Robert Stalnaker

Learn More
The possibilities we consider or eliminate in inquiry are epistemic possibilities. This disser-tation is mainly about what it is to say or believe that something is possible in this sense. Chapter 1 ('Epistemic Contradictions') describes a new puzzle about epistemic modals and uses it to explore their logic and semantics. Chapter 2 ('Nonfactualism about(More)
We examine several formulations of the common practice of jumping to conclusions when actions demand decisions but solid knowledge fails. This practice permeates artificial intelligence, where systems assume many conclusions automatically as defaults simply because the questions they decide are known to occur frequently, and where other assumptions are(More)
A lot of very sophisticated formal machinery has been developed and deployed in the past fifteen years or so by linguists, lo-gicians and computer scientists for the study of contexts and the discourses that take place in them: situation semantics and discourse representation theory, update or context change semantics, dynamic predicate logic and dynamic(More)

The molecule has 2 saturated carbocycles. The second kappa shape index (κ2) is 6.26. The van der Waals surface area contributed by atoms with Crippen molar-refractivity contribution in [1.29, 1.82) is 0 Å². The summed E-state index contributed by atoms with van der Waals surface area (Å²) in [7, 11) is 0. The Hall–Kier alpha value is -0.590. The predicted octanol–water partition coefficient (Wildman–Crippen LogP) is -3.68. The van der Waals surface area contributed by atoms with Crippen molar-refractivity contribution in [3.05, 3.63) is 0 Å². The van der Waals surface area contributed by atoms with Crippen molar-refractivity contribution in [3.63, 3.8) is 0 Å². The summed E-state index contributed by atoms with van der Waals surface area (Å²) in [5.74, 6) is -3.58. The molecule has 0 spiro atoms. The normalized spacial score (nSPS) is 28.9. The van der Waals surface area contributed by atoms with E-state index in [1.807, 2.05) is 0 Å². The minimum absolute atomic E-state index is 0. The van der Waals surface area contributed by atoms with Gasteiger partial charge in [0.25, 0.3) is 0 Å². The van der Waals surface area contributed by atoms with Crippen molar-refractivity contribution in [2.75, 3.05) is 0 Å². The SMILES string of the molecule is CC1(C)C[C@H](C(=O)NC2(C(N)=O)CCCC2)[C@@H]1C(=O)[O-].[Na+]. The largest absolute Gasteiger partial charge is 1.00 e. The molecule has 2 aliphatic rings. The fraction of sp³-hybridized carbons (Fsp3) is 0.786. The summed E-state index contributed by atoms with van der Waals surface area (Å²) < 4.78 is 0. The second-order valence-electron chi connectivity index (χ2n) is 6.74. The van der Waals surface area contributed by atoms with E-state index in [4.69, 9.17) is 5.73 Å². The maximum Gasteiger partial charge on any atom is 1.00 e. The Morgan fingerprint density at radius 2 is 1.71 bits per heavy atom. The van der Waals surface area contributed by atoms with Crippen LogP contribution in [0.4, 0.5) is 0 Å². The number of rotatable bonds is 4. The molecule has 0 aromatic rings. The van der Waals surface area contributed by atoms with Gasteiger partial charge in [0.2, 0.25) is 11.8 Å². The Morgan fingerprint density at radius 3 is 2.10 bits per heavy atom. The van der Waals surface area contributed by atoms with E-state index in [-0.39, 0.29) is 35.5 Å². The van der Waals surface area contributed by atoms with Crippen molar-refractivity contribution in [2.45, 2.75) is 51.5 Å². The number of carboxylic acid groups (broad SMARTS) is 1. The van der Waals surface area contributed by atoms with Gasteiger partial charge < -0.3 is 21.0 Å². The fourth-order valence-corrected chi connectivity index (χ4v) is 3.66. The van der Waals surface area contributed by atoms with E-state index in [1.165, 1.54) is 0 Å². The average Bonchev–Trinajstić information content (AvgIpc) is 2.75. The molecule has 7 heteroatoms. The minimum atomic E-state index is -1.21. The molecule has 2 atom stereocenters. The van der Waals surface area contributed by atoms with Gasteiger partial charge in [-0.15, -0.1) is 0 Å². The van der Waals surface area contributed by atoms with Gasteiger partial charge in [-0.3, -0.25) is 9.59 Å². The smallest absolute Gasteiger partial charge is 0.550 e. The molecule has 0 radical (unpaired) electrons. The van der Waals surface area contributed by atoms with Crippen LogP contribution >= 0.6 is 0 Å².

My dissertation investigates two questions from within a partial belief framework: First, when and how should deference to experts or other information sources be qualified? Second, how closely is epistemology related to other philosophical fields, such as metaphysics, ethics, and decision theory? Chapter 1 discusses David Lewis's "Big Bad Bug", an argument(More)
This thesis consists of three essays in the philosophy of mind. Essay 1 contains an argument against functionalist theories of consciousness. The argument exploits an intuition to the effect that parts of an individual's brain (or of whatever else might realize the individual's mental states, processes, etc.) that are not in use at a time t, can have no(More)